Billy the Kid – better known to history as William H. Bonney, although his real name was actually Henry McCarty – was actually something of a non-entity in his lifetime. Although he claimed to have killed 21 people, one for each year he was alive, it’s likely he killed less than half that number.
He was betrayed and killed by Pat Garrett under circumstances which are still a matter of debate. In fact, Billy wasn’t even famous until a year after his death, when his killer Pat Garrett published a sensationalistic biography titled The Authentic Life of Billy, the Kid. This was what made Billy famous. He became a legend of the Old West, later fighting Dracula and traveling through time.
Okay, so he didn’t really travel through time or fight Dracula. The movies where he did are not that much more historically inaccurate that Pat Garrett’s book (which was, admittedly, ghostwritten).
“Million Dollar Legs” – the 1939 film, not to be confused with the 1932 W.C. Fields vehicle of the same name – was not a subtle film. Its poster showed only Grable (and her expensive lower appendages), and its 65 minute running time featured few scenes in which she wore anything other than hot pants. Grable appeared in the film with her husband, Jackie Coogan, but the experience was not a good one, and the two divorced later that year after the film flopped upon its release.
Grable actually announced her retirement from show business at that point, but was wooed back at a bigger studio and wound up becoming a greater star than ever before. Coogan went on to play Uncle Fester in “The Addams Family”.
In 1960, no one knew who Jane Goodall was, or how she would revolutionise our ideas about chimpanzee behaviour and intelligence, and by extension, about human behaviour. When she arrived at Gombe Stream National Park, Tanzania, she was 26 year old best known as a protege of Louis Leakey who had worked with him at Olduvai Gorge in the late Fifties.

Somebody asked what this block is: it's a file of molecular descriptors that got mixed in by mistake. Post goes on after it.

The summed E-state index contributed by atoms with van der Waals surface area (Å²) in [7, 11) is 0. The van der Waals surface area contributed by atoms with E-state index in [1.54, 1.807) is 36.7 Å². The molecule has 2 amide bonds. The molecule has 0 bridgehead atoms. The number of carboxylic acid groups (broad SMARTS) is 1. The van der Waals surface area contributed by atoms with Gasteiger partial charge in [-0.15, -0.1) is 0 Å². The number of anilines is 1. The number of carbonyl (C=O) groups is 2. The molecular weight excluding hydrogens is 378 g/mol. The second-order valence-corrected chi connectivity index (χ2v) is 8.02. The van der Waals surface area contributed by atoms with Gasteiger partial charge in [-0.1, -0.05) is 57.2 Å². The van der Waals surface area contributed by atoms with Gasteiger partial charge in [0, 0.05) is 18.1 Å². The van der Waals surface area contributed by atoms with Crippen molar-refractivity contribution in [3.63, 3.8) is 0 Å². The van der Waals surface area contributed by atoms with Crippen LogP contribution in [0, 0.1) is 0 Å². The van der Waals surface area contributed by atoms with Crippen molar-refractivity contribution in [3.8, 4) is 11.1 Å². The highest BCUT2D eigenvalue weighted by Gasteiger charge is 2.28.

Over the course of more than five decades now, Goodall has devoted herself to scientific research and to ecological activism, but in 1960, no one could have imagined the important figure that Jane Goodall would become. Today, it’s almost impossible to imagine the field of chimpanzee studies without her.
In one of the more astonishing displays of the Bush Government’s belief that it was above the law, Valerie Plame Wilson was exposed as an agent of the CIA by journalist Robert Novak of the Washington Post. In the fine tradition of Woodward and Bernstein, Novak subjected secret information he had obtained to the utmost scrutiny before deciding to publish it in the national interest.
I’m kidding, of course. Novak was a stooge for Richard Armitage at the State Department, who leaked classified information to Novak for what appear to have been two purposes: one, to prejudice the trial of Scooter Libby, a Bush White House staffer whose criminal trial was a great embarassment to the administrationl and two, to demonstrate to Plame and her fellows at the CIA, who had placed reporting the truth about Iraqi weapons plans above the desires of the administration for a casus belli.
That’s right: the United States government deliberately exposed one of its own secret agents, ending her career and endangering the covers of other agents, pretty much from infantile pique that this woman had the unmitigated gall to do her job properly, instead of in ways that were politically convenient for it. Not since Job has loyalty and trust been so unjustly repaid.